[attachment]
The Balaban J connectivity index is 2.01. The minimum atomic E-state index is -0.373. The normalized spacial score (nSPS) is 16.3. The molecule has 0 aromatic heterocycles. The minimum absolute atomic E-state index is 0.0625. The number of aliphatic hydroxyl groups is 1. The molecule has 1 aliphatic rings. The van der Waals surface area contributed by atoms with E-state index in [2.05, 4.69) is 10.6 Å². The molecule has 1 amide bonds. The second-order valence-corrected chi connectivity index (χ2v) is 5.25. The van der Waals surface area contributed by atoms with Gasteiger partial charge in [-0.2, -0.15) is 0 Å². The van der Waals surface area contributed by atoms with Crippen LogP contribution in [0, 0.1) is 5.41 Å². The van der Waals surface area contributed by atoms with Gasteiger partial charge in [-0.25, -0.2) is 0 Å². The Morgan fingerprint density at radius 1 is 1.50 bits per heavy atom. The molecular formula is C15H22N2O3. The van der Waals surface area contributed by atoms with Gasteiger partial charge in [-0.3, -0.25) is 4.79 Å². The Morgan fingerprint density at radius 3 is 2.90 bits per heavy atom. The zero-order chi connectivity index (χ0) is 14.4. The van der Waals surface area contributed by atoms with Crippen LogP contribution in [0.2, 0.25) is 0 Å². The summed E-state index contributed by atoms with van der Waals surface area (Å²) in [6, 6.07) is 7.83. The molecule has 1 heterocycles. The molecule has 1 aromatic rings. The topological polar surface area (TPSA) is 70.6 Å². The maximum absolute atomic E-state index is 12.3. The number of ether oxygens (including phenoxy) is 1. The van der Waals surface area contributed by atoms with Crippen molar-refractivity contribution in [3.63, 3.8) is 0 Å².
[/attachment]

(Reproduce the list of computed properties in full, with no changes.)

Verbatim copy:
The Balaban J connectivity index is 2.01. The minimum atomic E-state index is -0.373. The normalized spacial score (nSPS) is 16.3. The molecule has 0 aromatic heterocycles. The minimum absolute atomic E-state index is 0.0625. The number of aliphatic hydroxyl groups is 1. The molecule has 1 aliphatic rings. The van der Waals surface area contributed by atoms with E-state index in [2.05, 4.69) is 10.6 Å². The molecule has 1 amide bonds. The second-order valence-corrected chi connectivity index (χ2v) is 5.25. The van der Waals surface area contributed by atoms with Gasteiger partial charge in [-0.2, -0.15) is 0 Å². The van der Waals surface area contributed by atoms with Crippen LogP contribution in [0, 0.1) is 5.41 Å². The van der Waals surface area contributed by atoms with Gasteiger partial charge in [-0.25, -0.2) is 0 Å². The Morgan fingerprint density at radius 1 is 1.50 bits per heavy atom. The molecular formula is C15H22N2O3. The van der Waals surface area contributed by atoms with Gasteiger partial charge in [-0.3, -0.25) is 4.79 Å². The Morgan fingerprint density at radius 3 is 2.90 bits per heavy atom. The zero-order chi connectivity index (χ0) is 14.4. The van der Waals surface area contributed by atoms with Crippen LogP contribution in [0.2, 0.25) is 0 Å². The summed E-state index contributed by atoms with van der Waals surface area (Å²) in [6, 6.07) is 7.83. The molecule has 1 heterocycles. The molecule has 1 aromatic rings. The topological polar surface area (TPSA) is 70.6 Å². The maximum absolute atomic E-state index is 12.3. The number of ether oxygens (including phenoxy) is 1. The van der Waals surface area contributed by atoms with Crippen molar-refractivity contribution in [3.63, 3.8) is 0 Å².